Sickle cell anemia may only be cured by a bone marrow transplant, though that process involves much risk. Usually, treatment focuses on relieving sickle cell anemia symptoms and preventing further complications. Antibiotics are often prescribed to children to protect against infection. To increase the number of healthy red blood cells, you may be prescribed a drug called hydroxyurea, or you may be advised to have a blood transfusion. To ease the pain caused by obstructions of sickle cells in small veins, doctors often recommend over the counter pain relievers and application heat to the affected areas.
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Honor Society of Nursing (STTI) answered
General: There is no cure for sickle cell disease (SCD), but treatment may help relieve symptoms. Treatment may include the administration of oxygen, pain-relieving drugs, and oral and intravenous fluids to reduce pain and prevent complications.
Routine eye examinations are advised, as vision problems may result when the vessels in the back of the eye become blocked. Laser surgery may be used to correct eye problems and prevent vision loss.
Blood transfusions: Blood transfusions may greatly reduce the risk of stroke in children with SCD. However, regular transfusions carry major risks, including blood infections and iron buildup in the body. Treatment with blood transfusions is not routine and should only be used after careful consultation with physicians who specialize in blood disorders.
Hydroxyurea (Droxia™ or Hydrea®): A cancer drug called hydroxyurea (Droxia™ or Hydrea®) is also used to treat sickle cell anemia in adults.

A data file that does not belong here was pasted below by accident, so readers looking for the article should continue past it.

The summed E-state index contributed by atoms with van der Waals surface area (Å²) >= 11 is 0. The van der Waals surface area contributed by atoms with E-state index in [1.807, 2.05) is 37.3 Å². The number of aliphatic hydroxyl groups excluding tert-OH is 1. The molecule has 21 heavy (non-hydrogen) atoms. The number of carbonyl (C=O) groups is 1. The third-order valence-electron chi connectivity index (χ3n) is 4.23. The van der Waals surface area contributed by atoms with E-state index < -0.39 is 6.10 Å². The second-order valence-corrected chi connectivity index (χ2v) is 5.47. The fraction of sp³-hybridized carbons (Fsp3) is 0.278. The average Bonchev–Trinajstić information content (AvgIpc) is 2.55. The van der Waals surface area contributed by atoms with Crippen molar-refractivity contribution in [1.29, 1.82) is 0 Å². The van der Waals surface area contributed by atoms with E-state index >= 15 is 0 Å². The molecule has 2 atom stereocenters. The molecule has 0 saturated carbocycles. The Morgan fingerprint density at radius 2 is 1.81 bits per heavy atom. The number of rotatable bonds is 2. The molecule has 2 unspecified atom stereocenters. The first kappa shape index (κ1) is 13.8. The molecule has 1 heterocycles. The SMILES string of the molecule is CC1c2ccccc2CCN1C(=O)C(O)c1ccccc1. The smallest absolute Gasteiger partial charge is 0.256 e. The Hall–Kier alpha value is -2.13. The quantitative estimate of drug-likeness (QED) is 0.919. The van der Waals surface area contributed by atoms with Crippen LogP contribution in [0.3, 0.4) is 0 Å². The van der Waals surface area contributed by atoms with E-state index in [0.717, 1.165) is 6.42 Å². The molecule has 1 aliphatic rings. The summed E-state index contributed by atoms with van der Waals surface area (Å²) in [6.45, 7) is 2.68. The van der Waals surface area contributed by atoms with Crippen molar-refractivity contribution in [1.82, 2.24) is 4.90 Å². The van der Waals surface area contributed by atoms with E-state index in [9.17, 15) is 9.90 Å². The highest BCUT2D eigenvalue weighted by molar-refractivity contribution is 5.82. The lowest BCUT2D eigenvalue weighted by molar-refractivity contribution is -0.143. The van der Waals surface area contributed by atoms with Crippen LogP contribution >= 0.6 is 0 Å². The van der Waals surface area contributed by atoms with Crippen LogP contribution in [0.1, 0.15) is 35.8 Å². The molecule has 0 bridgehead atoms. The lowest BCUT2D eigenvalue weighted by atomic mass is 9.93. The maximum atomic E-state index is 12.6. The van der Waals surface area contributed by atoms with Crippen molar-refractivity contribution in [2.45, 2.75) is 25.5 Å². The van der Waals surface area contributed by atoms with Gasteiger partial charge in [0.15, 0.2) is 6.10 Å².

Pain relievers: Pain crises are treated according to symptoms with common pain relievers (called analgesics). These may include acetaminophen (Tylenol®), ibuprofen (Advil® or Motrin®), and aspirin. Severe pain may require treatment with opioid (narcotic) drugs. Side effects of opiate use include itching, excessive thirst, nausea, fatigue, and opiate withdrawal. Diphenhydramine (Benadryl®) may relieve the itching associated with opioid use. The most severe pain crises may require hospital stays and in-patient opioid treatment.
Antimicrobials: Infections associated with SCD may be treated with antibiotics. The types of antibiotics given will depend on the infection.
Vaccinations: Patients with SCD, particularly young children and infants, should receive routine vaccinations as well as additional vaccinations. These may include an annual influenza (flu) vaccine beginning at six months of age, a pneumococcal vaccine at ages two and five, and the meningococcal vaccine (which protects against meningitis) at age five.
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